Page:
The DeFi space continues to grow with every passing day and the total value locked in DeFi stands at over $81 billion as of the beginning of May, 2021. Amidst this growth, the AMM or the Automated Market Maker has become an aspect of the DeFi world a lot of investors have become interested in, resulting in AMM protocols like Uniswap witnessing competitive volumes, and high liquidity.
Indeed, AMMs have become an essential part of the DeFi space. It’s why you should be aware of their workings and other details regarding automated market makers if you plan to enter crypto trading markets. So in this post, we give you everything you need to know about AMMs!
What is an Automated Market Maker (AMM)?
AMMs are a financial tool that’s a specialty of the Ethereum blockchain and the DeFi space in general. The concept was brought about from a blog post about “on-chain market makers” from the founder of Ethereum, Vitalik Buterin. An automated market maker is a decentralized exchange that makes use of a mathematical formula to decide the prices of various cryptocurrencies. Automated market makers allow crypto coins to be exchanged in a permissionless and automatic fashion by using liquidity pools (more on that later), as opposed to the traditional marketplaces of buyers and sellers.
Automated market makers have smart contracts which can create stores of crypto tokens (also known as liquidity pools), and the tokens are automatically traded out by an algorithm instead of an order book. The mathematical formula AMMs use to determine the exchange ratio between various crypto tokens within a liquidity pool can vary, since different AMMs have different formulas for their specific use cases. However, the most common formula was proposed by Vitalik, which is:
tokenA_balance * tokenB_balance = k
Here, ‘k’ is a constant, symbolizing the pool’s total liquidity must always stay the same.
How Does an Automated Market Maker (AMM) Work?
A centralized cryptocurrency exchange generally uses an order book to match buyers with sellers. What automated market makers do is decentralize that process, and provide any user with the opportunity to create a blockchain market. Similar to an order book exchange, an AMM also has trading pairs. However, in case of an automated market maker, you do not need a counterparty to initiate or complete a trade. The trades simply happen between users and smart contracts, so you can get a smart contract to create a market for you specifically.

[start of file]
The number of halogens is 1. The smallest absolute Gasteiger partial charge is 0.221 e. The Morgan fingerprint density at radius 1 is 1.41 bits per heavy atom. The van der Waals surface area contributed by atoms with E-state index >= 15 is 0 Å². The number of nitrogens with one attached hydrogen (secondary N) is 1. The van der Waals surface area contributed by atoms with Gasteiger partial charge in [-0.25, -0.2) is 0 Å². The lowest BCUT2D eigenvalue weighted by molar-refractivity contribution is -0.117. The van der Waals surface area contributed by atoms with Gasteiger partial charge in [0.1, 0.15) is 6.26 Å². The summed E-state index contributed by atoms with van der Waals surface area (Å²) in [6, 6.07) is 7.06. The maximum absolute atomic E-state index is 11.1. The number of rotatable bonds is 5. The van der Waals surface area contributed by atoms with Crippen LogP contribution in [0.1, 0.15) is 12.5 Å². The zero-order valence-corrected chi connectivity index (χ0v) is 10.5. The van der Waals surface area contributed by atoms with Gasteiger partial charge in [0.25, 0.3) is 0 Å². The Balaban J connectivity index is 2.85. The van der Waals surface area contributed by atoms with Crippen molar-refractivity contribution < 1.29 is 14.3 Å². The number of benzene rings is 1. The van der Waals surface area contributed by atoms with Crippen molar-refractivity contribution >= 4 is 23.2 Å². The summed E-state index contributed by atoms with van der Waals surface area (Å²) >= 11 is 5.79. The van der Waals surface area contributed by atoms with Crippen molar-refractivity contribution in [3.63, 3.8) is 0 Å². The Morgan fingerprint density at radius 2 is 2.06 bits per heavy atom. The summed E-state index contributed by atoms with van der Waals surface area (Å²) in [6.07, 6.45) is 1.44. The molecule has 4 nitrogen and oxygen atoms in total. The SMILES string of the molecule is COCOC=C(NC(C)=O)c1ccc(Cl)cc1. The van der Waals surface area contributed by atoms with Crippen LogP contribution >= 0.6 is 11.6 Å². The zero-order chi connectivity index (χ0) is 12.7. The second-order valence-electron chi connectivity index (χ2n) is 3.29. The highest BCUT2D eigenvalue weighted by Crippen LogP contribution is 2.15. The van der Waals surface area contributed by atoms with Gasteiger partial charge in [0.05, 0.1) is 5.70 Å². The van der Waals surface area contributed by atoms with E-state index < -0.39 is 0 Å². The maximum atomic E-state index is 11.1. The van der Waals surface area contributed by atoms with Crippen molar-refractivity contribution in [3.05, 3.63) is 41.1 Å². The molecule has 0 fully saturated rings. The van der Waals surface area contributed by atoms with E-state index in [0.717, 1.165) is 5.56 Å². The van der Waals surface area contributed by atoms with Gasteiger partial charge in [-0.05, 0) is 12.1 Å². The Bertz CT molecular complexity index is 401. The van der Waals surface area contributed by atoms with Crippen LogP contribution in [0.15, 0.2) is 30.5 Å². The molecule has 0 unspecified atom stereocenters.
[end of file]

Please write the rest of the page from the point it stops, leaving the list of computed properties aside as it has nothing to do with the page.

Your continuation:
An important part of an AMM’s working is the liquidity pool. Liquidity pools, as mentioned before, are reserves of crypto coins kept locked in smart contracts. With liquidity pools, users can initiate transactions on a blockchain on their own and trade one token for another, all without requiring a centralized authority figure or any third party to intervene.
The usual liquidity pool has two different crypto tokens to create a trading pair. These trading pairs can be formed with any two cryptocurrencies so long as they are on par with the ERC-20 token standard.
So, for example, suppose you choose to sell your crypto through an AMM. in this case, the smart contract first sends your tokens across to a liquidity pool that contains the kind of crypto you own and another that you want. The smart contract swaps your tokens out for the other token in that pool. The amount of that other token you would receive is decided by the AMM’s mathematical formula.
Apart from trading, AMMs also give you the opportunity to be an LP or a liquidity provider. These LPs are users who provide liquidity to the liquidity pools on the AMM. Therefore, automated market makers let any user become a market maker, and earn a portion of the trading fees the platform receives as reward for providing liquidity.
The AMM Pools on Delta Exchange:
On Delta Exchange, the AMM used by the liquidity pools running on the platform does the following:
- collects information from a broad number of sources to decide upon a trading strategy,
- keeps and updates multiple buy and sell orders in the order book,
- efficiently distributes capital at different levels of the order book and between contracts,
- Reacts to and forecasts market conditions to make adjustments to its trading strategy,
- Can decide to show only bid, only offers, or to stay out of the market, and decrease or hike up leverage,
- And finally, has the intelligence to manage the risk of open positions.
The Delta Exchange AMM is designed similarly as the market making firms in TradFi, instead of the traditional DeFi AMMs. As for the features, here are some distinct characteristics the Delta Exchange Automated Market Maker pools possess:
- The pools comprise of only one single crypto (BTC or USDT)
- One pool can be used to make multiple markets. So a BTC pool can be used to create markets on all BTC settled contracts, increasing capital efficiency.
- The built-in leverage in derivatives enhances the trading profits of the market maker.
- A Delta AMM pool only takes in capital it can utilize profitably. The capital requirement is lower when compared to spot market trading, because of the leverage.
- The code of the Delta AMM is situated in the same private cloud as the matching engine of the platform. Therefore, the AMM pools enjoy a latency advantage over any external market makers.
- Liquidity providers on the platform get three sources of revenue; they can profit from the market making gains, their portion of the trading fees accumulated on Delta, of course, and from the mining of DETO – the native token of the exchange platform.
To find out more about the Delta AMM, give this post a read!
On Delta Exchange, you can trade a range of crypto derivatives in India. To know more about the world of DeFi, crypto derivatives trading, and cryptocurrencies in general, don’t forget to give our blog a visit!